So in 1917 during the turmoils of the first months he found himself on a train alone and befriended another boy of about 17. They both decided to go South and join the Revolutionary Guard group under the command of Red Colonel Sivers. They took off at one of the southern stations and his friend suggested to cut the way through the woods. He had a compass and other instruments and seemed very confident. The boys went through the woods for a day and stopped for a night, made a fire (they had some provisions) and then the older one made himself sort of a baton and managed to kill a bird with it. He was very handy. They fell asleep and in the morning the 15 years'- old went to the stream to wash himself and met his friend already there. They slept fully clothed, so he started to take off his boots and at that moment another boy hit him by a baton on the head and he fell unconscious. When he opened his eyes he saw another boy roaming in his sack. The boy looked at him, grinned and said:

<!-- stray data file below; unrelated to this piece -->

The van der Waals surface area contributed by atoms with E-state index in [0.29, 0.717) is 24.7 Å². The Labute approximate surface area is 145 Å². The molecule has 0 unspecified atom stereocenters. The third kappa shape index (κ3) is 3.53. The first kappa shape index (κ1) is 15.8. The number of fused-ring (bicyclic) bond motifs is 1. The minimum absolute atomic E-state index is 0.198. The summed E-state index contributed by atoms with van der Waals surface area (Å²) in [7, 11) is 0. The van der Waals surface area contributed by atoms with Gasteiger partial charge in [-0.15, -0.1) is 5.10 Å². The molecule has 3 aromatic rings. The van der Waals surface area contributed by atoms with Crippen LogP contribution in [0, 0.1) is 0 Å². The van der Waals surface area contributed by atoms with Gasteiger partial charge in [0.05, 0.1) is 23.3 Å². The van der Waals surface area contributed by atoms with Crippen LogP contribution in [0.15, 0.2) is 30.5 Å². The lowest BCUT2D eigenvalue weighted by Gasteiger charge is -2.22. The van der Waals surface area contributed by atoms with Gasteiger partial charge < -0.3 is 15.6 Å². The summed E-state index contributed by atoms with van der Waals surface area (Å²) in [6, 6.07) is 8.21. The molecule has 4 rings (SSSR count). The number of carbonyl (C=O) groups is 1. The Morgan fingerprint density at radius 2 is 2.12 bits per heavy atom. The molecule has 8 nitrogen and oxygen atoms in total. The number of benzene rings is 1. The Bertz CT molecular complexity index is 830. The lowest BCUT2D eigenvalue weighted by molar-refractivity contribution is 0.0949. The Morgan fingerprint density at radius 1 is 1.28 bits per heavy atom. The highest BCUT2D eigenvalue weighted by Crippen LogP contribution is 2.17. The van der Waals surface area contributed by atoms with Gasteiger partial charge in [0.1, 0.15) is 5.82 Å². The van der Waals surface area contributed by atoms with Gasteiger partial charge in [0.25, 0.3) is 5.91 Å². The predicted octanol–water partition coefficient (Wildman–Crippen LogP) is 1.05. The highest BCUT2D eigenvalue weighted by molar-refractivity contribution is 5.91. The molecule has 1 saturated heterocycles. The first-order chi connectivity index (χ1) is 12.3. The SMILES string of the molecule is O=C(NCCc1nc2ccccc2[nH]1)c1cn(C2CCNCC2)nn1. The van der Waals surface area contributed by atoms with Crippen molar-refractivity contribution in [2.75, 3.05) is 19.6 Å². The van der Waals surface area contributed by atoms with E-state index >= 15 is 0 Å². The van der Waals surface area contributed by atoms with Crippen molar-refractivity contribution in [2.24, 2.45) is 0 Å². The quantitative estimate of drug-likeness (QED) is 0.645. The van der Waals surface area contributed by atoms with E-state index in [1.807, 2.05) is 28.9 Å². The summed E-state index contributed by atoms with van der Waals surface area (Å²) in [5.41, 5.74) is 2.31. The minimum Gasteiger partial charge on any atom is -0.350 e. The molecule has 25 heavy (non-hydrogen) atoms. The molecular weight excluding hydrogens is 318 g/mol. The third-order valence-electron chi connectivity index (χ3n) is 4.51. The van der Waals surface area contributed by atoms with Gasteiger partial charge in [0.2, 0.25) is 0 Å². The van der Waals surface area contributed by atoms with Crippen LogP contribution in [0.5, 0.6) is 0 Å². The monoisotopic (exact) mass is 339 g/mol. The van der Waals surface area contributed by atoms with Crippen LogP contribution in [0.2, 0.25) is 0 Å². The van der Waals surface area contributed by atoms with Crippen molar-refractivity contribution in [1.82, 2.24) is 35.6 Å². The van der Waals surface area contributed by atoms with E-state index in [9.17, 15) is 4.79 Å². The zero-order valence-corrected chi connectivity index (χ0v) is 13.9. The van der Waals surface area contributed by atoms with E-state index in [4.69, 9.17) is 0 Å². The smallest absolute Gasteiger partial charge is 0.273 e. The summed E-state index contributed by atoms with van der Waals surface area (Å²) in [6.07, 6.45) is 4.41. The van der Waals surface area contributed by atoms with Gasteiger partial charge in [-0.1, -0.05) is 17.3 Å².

-Aha, you back, you fool. I am going to the South but not to Sivers. I am going to join the White Army under Gen. Krasnov.
With that he picked up his baton and prepared to swing it. At that moment, lying on the ground, the teenager pulled out a pistol and pointed it. That did not stop the assailant; he only shrieked with fury a rushed at him swinging. The 15years' -old pulled the trigger and lost his senses again. When next time he looked he saw his former friend lying on the ground. Dead. He picked up both sacks and ran through the woods crying.
That's how it was during the Revolution and that's what happened between the two teenagers, the ones who by our laws would not be able to drink, to vote or to buy guns. That's how it ended between the two kids.
I am all for change and for better life and for justice. But as we remember the glory of achievements we should forever remind ourselves this rather strange statement about every Revolution:
REVOLUTION DEVOURS ITS CHILDREN